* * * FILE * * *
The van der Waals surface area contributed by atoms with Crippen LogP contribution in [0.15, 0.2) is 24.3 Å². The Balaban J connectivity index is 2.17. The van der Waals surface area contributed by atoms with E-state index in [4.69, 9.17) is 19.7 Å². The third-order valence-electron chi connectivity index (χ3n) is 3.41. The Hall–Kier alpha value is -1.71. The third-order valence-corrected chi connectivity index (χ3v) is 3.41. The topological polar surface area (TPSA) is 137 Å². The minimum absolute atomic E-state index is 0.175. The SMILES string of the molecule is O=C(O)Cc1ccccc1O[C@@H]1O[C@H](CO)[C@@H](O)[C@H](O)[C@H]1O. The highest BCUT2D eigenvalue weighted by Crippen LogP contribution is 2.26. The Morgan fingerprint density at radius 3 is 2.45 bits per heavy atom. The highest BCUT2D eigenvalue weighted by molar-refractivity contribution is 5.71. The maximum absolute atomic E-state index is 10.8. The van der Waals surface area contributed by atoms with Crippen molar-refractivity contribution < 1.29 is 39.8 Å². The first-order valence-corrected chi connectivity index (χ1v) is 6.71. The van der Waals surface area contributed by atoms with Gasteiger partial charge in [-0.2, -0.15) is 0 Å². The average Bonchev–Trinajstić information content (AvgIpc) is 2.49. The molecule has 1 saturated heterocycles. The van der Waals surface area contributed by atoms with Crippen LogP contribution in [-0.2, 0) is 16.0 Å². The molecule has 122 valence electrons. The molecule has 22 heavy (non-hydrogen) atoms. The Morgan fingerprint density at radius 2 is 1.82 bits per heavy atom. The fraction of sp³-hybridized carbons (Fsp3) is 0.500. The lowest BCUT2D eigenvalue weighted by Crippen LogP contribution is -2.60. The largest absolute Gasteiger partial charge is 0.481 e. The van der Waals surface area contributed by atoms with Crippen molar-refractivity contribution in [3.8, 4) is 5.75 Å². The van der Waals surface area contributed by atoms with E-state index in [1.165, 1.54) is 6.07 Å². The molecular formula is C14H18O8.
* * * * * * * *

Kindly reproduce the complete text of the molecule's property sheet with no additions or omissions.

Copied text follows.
The van der Waals surface area contributed by atoms with Crippen LogP contribution in [0.15, 0.2) is 24.3 Å². The Balaban J connectivity index is 2.17. The van der Waals surface area contributed by atoms with E-state index in [4.69, 9.17) is 19.7 Å². The third-order valence-electron chi connectivity index (χ3n) is 3.41. The Hall–Kier alpha value is -1.71. The third-order valence-corrected chi connectivity index (χ3v) is 3.41. The topological polar surface area (TPSA) is 137 Å². The minimum absolute atomic E-state index is 0.175. The SMILES string of the molecule is O=C(O)Cc1ccccc1O[C@@H]1O[C@H](CO)[C@@H](O)[C@H](O)[C@H]1O. The highest BCUT2D eigenvalue weighted by Crippen LogP contribution is 2.26. The Morgan fingerprint density at radius 3 is 2.45 bits per heavy atom. The highest BCUT2D eigenvalue weighted by molar-refractivity contribution is 5.71. The maximum absolute atomic E-state index is 10.8. The van der Waals surface area contributed by atoms with Crippen molar-refractivity contribution < 1.29 is 39.8 Å². The first-order valence-corrected chi connectivity index (χ1v) is 6.71. The van der Waals surface area contributed by atoms with Gasteiger partial charge in [-0.2, -0.15) is 0 Å². The average Bonchev–Trinajstić information content (AvgIpc) is 2.49. The molecule has 1 saturated heterocycles. The van der Waals surface area contributed by atoms with Crippen LogP contribution in [-0.2, 0) is 16.0 Å². The molecule has 122 valence electrons. The molecule has 22 heavy (non-hydrogen) atoms. The Morgan fingerprint density at radius 2 is 1.82 bits per heavy atom. The fraction of sp³-hybridized carbons (Fsp3) is 0.500. The lowest BCUT2D eigenvalue weighted by Crippen LogP contribution is -2.60. The largest absolute Gasteiger partial charge is 0.481 e. The van der Waals surface area contributed by atoms with Crippen molar-refractivity contribution in [3.8, 4) is 5.75 Å². The van der Waals surface area contributed by atoms with E-state index in [1.165, 1.54) is 6.07 Å². The molecular formula is C14H18O8.